The Paycheck Protection Program (“PPP”) created under the Coronavirus Aid, Relief, and Economic Security Act (the “CARES Act”) was signed into law on March 27, 2020, as a response to the COVID-19 pandemic. The PPP provided small businesses financial assistance in the form of a loan that could be forgiven if the PPP borrower utilizes the loan proceeds in accordance with the CARES Act and guidance issued by the Small Business Administration (the “SBA”). The SBA recently issued long-awaited guidance to address situations where a PPP borrower undergoes a “change of ownership.” The new guidance represents a welcome simplification and clarification of the SBA rules and procedures for PPP borrowers seeking to undertake such transactions, and, in many cases, eliminates the requirement of SBA approval. After several weeks of experience under the new guidance, however, it has become clear that some questions remain unanswered, both in the M&A context and with respect to internal reorganizations of PPP borrowers.
PPP loans are considered part of the SBA’s existing “7(a)” loan program and are therefore subject to the same rules and guidelines that apply toward 7(a) loans generally. The SBA’s existing 7(a) guidelines require that a 7(a) borrower obtain SBA approval to undergo a “change in ownership” within 12 months of the final disbursement of such loan. When PPP borrowers began contemplating “change of ownership” transactions, the SBA recognized the need to issue formal guidance to address when, and if, SBA and/or lender approval is needed for a PPP borrower to undertake a “change of ownership” transaction.
New SBA guidance on changes of ownership
On October 2, 2020, the SBA issued Procedural Notice 5000-20057 (the “Procedural Notice”), which provided PPP borrowers with the guidance and procedures necessary to carry out “change of ownership” transactions.
Definition of “change of ownership”
The Procedural Notice defines a “change of ownership” of a PPP borrower as any of the following events:
- at least 20% of the common stock or other ownership interest (which, for brevity, we will refer to as “equity”) of the PPP borrower is sold or transferred, whether in one or more transactions, including to an affiliate or existing owner of the borrower;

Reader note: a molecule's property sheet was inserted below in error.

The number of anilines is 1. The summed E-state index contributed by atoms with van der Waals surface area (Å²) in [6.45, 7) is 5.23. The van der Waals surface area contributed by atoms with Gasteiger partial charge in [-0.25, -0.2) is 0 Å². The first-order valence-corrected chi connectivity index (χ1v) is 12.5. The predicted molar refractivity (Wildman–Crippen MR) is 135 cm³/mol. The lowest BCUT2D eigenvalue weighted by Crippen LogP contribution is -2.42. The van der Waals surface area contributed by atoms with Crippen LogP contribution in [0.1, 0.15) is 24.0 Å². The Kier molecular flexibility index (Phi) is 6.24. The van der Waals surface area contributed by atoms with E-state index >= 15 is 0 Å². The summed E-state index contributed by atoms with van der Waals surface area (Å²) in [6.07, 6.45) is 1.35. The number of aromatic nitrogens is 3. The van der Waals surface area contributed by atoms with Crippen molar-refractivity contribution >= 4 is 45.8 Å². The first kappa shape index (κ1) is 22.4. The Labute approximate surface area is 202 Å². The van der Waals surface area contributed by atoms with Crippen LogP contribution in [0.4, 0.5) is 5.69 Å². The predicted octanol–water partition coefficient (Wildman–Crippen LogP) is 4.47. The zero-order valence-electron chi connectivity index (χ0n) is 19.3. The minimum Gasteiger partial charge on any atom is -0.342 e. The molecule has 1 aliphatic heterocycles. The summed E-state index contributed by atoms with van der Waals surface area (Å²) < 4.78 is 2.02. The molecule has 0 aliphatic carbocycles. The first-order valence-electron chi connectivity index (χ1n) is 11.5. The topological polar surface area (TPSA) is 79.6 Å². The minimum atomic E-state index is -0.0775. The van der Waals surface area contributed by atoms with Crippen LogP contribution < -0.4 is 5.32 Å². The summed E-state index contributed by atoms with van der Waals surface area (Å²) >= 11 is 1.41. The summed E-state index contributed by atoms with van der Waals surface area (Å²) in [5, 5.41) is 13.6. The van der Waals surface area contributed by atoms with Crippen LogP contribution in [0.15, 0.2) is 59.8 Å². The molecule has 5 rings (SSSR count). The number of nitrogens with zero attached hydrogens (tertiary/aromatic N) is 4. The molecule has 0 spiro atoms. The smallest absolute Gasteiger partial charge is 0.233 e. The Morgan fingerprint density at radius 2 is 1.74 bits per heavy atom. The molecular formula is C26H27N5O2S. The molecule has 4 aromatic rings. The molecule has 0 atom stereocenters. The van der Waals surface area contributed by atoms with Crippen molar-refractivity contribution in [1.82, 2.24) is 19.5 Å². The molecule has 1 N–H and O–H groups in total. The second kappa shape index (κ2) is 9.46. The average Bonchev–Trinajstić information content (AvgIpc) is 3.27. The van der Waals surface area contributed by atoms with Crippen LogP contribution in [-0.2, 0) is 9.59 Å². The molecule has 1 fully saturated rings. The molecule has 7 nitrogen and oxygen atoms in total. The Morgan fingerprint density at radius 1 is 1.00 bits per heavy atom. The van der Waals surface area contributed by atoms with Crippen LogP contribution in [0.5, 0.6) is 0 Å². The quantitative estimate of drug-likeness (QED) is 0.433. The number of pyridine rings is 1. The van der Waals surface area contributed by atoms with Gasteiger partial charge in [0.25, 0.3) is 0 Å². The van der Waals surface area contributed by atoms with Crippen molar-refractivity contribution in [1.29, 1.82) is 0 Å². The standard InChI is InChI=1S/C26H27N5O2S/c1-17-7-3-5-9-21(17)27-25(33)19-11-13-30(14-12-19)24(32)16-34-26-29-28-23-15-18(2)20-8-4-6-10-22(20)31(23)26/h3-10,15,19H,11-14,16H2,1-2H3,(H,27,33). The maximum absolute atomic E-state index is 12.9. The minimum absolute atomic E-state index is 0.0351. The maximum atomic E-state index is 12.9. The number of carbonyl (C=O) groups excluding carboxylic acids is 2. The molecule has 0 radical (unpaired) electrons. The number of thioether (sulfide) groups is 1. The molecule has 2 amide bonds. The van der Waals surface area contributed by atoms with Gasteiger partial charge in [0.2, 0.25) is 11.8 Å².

- the borrower sells or otherwise transfers at least 50% of its assets (measured by fair market value), whether in one or more transactions; or
- the borrower is merged with, or into, another entity.
The “change of ownership” definition is quite broad in several respects:
All sales or transfers since the original loan disbursement will be aggregated for purposes of deciding whether the 20% or 50% thresholds have been met.
- (Special rules apply, however, in the case of a publicly-traded borrower.)
- The term “transferred” is broad and presumably includes such non-sale transfers as exchanges and gifts.
- At least with respect to sales or transfers of equity, the fact that the transferee is an affiliate or existing owner of the borrower is irrelevant. Transfers between existing owners, for example, are covered by the definition.
- In the case of mergers, the definition applies to the merger of a borrower “with” another entity as well as “into” another entity. In other words, it applies even if the borrower is the surviving entity of the merger.
No requirements if PPP loan is fully satisfied
If the PPP loan has been fully satisfied, either through forgiveness, repayment, or a combination of the two, the requirements of the Procedural Notice do not apply.
The principal purpose of the Procedural Notice is to establish certain safe-harbor guidelines that permit a PPP borrower to engage in a “change of ownership” transaction without obtaining approval from the SBA for the transaction.
This is important because, as discussed in the next section, SBA approval may take at least 60 days and potentially result in the imposition of onerous requirements or even disapproval.
Under the Procedural Notice, SBA approval is not required where:
- less than 50% of the equity of the PPP borrower is being transferred;
- 50% or more of the equity of the PPP borrower is being transferred, and the PPP borrower takes the following actions: (a) it completes a forgiveness application and supporting documentation, reflecting its use of all the PPP loan proceeds, and submits it to the PPP lender; and (b) it establishes an interest-bearing escrow account controlled by the PPP lender with funds equal to the outstanding balance of the PPP loan, providing for disbursement, after completion of the forgiveness process, first to repay any remaining PPP loan balance plus interest; or